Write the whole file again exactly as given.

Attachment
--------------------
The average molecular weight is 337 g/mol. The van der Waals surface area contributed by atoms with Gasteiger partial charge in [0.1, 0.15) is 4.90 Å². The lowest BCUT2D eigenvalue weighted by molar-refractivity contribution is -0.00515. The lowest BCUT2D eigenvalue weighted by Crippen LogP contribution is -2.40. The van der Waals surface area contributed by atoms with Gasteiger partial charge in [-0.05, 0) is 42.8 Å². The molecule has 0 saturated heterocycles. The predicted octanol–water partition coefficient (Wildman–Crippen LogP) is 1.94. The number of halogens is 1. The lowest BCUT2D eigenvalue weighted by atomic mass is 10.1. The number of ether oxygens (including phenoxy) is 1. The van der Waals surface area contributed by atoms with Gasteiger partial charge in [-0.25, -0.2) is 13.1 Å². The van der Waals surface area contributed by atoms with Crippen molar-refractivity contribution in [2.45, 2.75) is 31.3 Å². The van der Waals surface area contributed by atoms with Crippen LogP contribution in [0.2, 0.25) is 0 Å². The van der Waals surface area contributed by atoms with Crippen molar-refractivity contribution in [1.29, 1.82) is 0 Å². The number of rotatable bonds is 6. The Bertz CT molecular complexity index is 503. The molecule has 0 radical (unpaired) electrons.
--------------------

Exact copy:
The average molecular weight is 337 g/mol. The van der Waals surface area contributed by atoms with Gasteiger partial charge in [0.1, 0.15) is 4.90 Å². The lowest BCUT2D eigenvalue weighted by molar-refractivity contribution is -0.00515. The lowest BCUT2D eigenvalue weighted by Crippen LogP contribution is -2.40. The van der Waals surface area contributed by atoms with Gasteiger partial charge in [-0.05, 0) is 42.8 Å². The molecule has 0 saturated heterocycles. The predicted octanol–water partition coefficient (Wildman–Crippen LogP) is 1.94. The number of halogens is 1. The lowest BCUT2D eigenvalue weighted by atomic mass is 10.1. The number of ether oxygens (including phenoxy) is 1. The van der Waals surface area contributed by atoms with Gasteiger partial charge in [-0.25, -0.2) is 13.1 Å². The van der Waals surface area contributed by atoms with Crippen molar-refractivity contribution in [2.45, 2.75) is 31.3 Å². The van der Waals surface area contributed by atoms with Crippen LogP contribution in [0.2, 0.25) is 0 Å². The van der Waals surface area contributed by atoms with Crippen molar-refractivity contribution in [1.29, 1.82) is 0 Å². The number of rotatable bonds is 6. The Bertz CT molecular complexity index is 503. The molecule has 0 radical (unpaired) electrons.